There's no way you're going to be able to compete if you don't write code in your free time.

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There is no 'too late.' I transferred into my school's CG department (part of its school of art and design) from Architecture (part of the architecture school) half-way through my sophmore year, and in a year I was at the top of my class skill wise (I kept high grades regardless because I put in tremendous effort). If you want to do it, and the drive is there, you'll make it. Just practice and hard work.

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I apologize in advance if the post I am replying to was really, really dry sarcasm. Really dry.

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Original post by Nypyren
The only way you're going to be able to catch up is if you devote your entire existence to programming.


I would like to say, with respect, that you are wrong. "Catch up"? Let's follow that statement to it's logical conclusion: if you can't catch up to those who have already been programming, then a person learning now will never be able to compete with those who have been in the industry already. So the current generation will never be as good as the last, therefore the industry will die in less than 40 years. Is this correct?

Catch up? Give me a break. A person can always learn.

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You will have to code hobby projects just to learn the nuances of programming that college courses don't have the time to teach you. College will teach you other important things, but it won't be enough to be up to par with good programmers.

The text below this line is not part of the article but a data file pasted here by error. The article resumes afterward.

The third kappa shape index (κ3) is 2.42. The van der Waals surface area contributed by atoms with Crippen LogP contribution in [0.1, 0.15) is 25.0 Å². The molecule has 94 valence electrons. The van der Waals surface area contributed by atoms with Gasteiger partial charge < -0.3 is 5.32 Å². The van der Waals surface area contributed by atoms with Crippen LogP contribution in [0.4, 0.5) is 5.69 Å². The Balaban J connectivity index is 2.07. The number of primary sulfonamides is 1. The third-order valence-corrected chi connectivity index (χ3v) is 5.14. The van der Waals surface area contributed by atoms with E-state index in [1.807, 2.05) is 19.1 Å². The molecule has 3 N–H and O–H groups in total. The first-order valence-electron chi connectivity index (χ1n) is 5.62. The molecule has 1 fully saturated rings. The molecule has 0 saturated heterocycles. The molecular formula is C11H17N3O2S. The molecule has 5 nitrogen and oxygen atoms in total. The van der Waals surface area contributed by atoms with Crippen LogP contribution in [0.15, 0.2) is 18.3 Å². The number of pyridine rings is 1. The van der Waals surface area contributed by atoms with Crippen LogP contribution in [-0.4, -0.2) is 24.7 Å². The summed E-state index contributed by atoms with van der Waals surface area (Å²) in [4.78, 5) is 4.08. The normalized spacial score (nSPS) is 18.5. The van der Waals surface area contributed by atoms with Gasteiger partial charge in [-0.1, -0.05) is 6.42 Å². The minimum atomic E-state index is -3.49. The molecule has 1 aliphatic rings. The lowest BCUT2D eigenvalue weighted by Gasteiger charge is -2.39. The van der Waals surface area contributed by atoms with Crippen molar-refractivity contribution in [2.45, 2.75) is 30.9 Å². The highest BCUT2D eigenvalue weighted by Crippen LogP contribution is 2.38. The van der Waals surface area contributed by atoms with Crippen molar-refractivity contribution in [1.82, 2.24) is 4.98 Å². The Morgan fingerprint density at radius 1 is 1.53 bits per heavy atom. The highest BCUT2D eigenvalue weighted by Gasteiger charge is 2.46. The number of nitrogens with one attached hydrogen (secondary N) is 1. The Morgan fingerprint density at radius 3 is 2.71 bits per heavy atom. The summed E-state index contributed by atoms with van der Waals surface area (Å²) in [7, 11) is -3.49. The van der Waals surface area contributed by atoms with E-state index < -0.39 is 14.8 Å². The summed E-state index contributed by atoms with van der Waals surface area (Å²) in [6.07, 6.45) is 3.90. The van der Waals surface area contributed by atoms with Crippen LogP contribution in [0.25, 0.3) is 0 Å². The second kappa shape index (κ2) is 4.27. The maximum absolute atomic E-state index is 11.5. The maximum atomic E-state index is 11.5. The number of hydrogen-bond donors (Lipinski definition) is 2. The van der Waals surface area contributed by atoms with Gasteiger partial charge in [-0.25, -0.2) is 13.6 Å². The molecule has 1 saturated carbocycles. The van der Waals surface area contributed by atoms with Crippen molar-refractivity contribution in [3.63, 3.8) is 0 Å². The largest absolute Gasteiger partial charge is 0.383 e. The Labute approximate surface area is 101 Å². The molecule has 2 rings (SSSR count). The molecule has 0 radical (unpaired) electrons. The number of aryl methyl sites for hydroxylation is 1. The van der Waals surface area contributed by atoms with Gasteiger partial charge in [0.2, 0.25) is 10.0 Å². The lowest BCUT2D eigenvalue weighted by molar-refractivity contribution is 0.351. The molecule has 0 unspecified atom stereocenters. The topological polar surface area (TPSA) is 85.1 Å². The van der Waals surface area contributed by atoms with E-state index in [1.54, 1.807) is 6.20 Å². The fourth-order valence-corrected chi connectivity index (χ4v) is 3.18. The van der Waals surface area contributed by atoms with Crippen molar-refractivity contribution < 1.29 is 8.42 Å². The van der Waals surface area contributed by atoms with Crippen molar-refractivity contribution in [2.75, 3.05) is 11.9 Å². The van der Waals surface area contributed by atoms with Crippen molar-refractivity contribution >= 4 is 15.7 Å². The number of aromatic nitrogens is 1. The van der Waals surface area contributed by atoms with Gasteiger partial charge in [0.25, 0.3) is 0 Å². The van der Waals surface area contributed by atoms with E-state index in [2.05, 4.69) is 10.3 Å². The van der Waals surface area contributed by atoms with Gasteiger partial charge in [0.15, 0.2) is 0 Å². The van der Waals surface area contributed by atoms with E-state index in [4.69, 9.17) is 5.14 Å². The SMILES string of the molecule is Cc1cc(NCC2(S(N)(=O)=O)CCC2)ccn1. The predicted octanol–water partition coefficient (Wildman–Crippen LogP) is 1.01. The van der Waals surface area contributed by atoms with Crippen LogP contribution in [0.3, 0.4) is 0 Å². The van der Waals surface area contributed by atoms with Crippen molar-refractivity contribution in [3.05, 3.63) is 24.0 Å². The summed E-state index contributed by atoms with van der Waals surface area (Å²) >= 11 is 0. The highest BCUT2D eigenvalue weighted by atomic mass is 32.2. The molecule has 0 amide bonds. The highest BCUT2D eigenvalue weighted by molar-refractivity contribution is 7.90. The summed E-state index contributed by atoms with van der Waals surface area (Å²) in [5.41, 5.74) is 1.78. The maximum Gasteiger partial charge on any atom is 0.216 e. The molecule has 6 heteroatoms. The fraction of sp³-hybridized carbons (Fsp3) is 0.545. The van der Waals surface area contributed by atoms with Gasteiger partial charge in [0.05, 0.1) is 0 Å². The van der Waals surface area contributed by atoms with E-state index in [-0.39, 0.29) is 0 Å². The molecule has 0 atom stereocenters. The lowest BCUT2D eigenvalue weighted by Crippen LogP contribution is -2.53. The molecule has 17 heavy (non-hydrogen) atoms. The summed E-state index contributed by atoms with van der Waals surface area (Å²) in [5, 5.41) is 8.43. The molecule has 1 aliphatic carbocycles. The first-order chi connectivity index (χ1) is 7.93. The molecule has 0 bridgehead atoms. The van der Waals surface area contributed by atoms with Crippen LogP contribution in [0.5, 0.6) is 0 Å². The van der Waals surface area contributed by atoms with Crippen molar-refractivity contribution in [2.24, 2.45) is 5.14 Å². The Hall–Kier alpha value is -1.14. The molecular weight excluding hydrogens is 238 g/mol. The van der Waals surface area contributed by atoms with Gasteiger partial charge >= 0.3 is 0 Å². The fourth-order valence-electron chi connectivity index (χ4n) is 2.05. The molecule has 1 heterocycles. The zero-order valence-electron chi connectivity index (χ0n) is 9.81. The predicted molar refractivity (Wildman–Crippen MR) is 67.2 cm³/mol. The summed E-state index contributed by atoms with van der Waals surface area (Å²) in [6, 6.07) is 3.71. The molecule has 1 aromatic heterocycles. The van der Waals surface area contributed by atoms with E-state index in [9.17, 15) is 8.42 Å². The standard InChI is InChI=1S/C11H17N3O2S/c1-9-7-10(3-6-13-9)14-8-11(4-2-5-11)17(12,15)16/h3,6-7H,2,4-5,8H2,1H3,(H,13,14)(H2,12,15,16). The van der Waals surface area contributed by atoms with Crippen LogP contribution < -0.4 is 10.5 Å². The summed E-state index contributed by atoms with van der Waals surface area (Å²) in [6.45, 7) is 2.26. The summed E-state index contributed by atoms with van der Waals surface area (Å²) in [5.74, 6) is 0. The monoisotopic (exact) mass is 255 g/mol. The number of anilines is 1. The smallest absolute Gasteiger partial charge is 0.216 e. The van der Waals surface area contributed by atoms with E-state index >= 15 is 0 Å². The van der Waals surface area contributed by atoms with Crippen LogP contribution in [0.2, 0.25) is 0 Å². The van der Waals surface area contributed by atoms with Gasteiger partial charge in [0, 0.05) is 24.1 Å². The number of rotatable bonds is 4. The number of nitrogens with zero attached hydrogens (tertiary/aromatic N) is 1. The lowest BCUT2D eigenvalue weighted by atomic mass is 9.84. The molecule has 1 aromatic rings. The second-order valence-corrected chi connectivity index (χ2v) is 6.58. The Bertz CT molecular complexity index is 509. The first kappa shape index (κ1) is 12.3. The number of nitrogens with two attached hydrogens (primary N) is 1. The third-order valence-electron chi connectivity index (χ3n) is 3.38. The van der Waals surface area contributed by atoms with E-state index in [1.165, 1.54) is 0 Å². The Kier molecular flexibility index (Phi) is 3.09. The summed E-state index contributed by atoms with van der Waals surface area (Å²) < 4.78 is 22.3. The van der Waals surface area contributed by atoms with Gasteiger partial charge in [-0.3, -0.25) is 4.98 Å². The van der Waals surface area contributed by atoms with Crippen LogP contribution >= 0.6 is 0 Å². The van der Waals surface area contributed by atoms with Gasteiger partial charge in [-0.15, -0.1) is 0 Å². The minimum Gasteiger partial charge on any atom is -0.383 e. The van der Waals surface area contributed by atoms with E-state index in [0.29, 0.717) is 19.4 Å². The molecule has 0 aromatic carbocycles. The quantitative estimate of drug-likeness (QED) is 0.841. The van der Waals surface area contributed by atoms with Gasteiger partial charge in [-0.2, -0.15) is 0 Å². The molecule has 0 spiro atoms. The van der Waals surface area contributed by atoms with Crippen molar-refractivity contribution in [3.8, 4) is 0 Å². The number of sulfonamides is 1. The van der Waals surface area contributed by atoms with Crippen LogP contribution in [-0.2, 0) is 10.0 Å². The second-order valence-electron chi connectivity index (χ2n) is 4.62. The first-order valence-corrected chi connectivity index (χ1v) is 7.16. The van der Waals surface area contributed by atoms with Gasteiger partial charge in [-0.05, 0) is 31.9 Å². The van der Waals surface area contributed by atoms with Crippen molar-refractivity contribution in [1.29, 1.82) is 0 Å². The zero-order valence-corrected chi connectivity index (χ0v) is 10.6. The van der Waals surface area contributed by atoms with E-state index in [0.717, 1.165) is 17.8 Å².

True, but this is completely different then "devoting your entire existence to programming". Theres more to life than being a troglodyte in a dark corner: I've been successful not only in my work AND my hobby projects, but I am married and have a life outside of games and programming.

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There's no way you're going to be able to compete if you don't write code in your free time.


That part is somewhat true. You need to have a wide range of knowledge, and much of this is gained from spare time programming. But this still doesn't explain the logic of "catch up" or "devote your entire existence to programming".

Really dry.

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Quote: